Monday, 20 October 2008

Alcoholism chat

level vodka
level vodka by Andrew Ebrahim

Just a bit of alcoholism chat. From an SEO point of view I am not sure whether to call the post "alcoholic chat" or "alcoholism chat". It should be the latter I think.

Jane starts work tomorrow. She is up and about but very fragile, huffing and puffing, shuffling and disappearing into her bunker. She said she would make work (while she going through the binge). She is able to think quite lucidly during a large binge sometimes as she tends to have mini pauses when the booze wears off a bit. She then almost stops, decides she doesn't like the real world and goes back down into the black abyss one more time, out of it all, in her parallel universe of never ending dozing but never sleeping, lying on the bed in the darkness for hour after hour, day after day, amongst the extreme mess of bottles and waste food surrounding her.

You hear the occasional rustling of plastic bags and the clinking of bottles, the unscrewing of screw tops and the slight gasp after a swig of neat vodka. Then endless hours of silence.

She occasionally cries out my name. When I go to her she is silent, half asleep unable to talk.

Will she be up to work tomorrow? She'll definitely be going, but she'll find it hard going. Her preparation has been less than perfect.

Alcoholism chat to more chat

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  1. Thanks for your blog and your honesty. I stumbled across this website while I was searching alcoholism. My father is 66 years old, an alcoholic, chain smoker and very depressed. Every day I think it must be his last. He seems so sick, but continues to drink no matter what the cost. It is so very sad. His brother was an alcoholic and he committed suicide in his early 50's. There are also mental issues in the family. I want desparately to help my father but I don't know what to do.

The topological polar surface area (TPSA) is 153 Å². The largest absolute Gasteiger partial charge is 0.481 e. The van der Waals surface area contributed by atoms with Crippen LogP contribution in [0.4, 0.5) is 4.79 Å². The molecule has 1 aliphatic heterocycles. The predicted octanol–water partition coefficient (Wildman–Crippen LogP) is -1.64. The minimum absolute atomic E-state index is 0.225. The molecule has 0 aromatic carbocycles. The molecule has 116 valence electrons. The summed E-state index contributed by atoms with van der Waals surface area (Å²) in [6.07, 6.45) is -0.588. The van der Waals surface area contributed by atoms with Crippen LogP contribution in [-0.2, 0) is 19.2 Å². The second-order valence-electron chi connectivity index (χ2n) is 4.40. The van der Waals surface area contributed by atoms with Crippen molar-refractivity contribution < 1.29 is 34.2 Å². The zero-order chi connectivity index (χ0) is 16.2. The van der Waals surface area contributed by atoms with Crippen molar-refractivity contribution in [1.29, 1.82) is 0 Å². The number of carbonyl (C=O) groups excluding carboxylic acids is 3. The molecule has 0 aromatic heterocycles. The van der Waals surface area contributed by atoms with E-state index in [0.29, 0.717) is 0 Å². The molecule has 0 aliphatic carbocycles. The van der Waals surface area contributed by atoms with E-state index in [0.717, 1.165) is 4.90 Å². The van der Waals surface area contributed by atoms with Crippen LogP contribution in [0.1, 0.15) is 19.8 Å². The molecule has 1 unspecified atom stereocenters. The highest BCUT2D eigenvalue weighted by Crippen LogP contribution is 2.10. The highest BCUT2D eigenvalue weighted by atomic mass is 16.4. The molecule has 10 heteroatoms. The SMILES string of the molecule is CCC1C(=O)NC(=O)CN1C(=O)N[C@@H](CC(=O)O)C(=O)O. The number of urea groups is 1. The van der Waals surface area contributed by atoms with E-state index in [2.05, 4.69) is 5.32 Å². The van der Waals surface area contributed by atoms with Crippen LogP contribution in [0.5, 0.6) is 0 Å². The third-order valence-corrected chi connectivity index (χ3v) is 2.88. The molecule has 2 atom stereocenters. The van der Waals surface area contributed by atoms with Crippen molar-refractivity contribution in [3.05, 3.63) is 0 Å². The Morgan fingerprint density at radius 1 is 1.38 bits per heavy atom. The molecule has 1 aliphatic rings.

2. Hi, thanks for your comment. I am the same. I have tried and tried again to help, to stop Jane drinking. I have given up and just accept and accommodate it, work around it.

    I don't think we can help. It is down to the alcoholic. I have though had some limited success like getting her to go to AA for quite long periods of time or just going for a long walk to get fitter after a binge.

    I feel that I have had success on a small scale but the underpinning psychological problems are beyond me. I did though succeed in getting her to go to a psychiatrist who did no good. Lots of them are frankly no good.

  3. I went to the justice of the peace and had an order written that had my father taken, against his will, for physciatric evaluation. It didn't do anything except make him angry (understandably). You are lucky to have gotten Jane to go to AA, my father won't even admit he has a problem.

    I agree with you, I don't think we can help. I believe that I am finally coming to terms with that. I want to be his saviour and help him get through this horrible disease, but, he needs to figure it out on his own. I don't think that will happen though, I think he will be dead before then.

    Good luck to you.

  4. Hi, thanks for the comment. I think we think alike! There is just one possibility. It may be possible to make an alcoholic unlearn what they have learnt (in becoming an alcoholic). The process would take as long as the learning process say 10 years.


I'd like to hear the experiences of both alcoholics and the victims of alcoholics, please.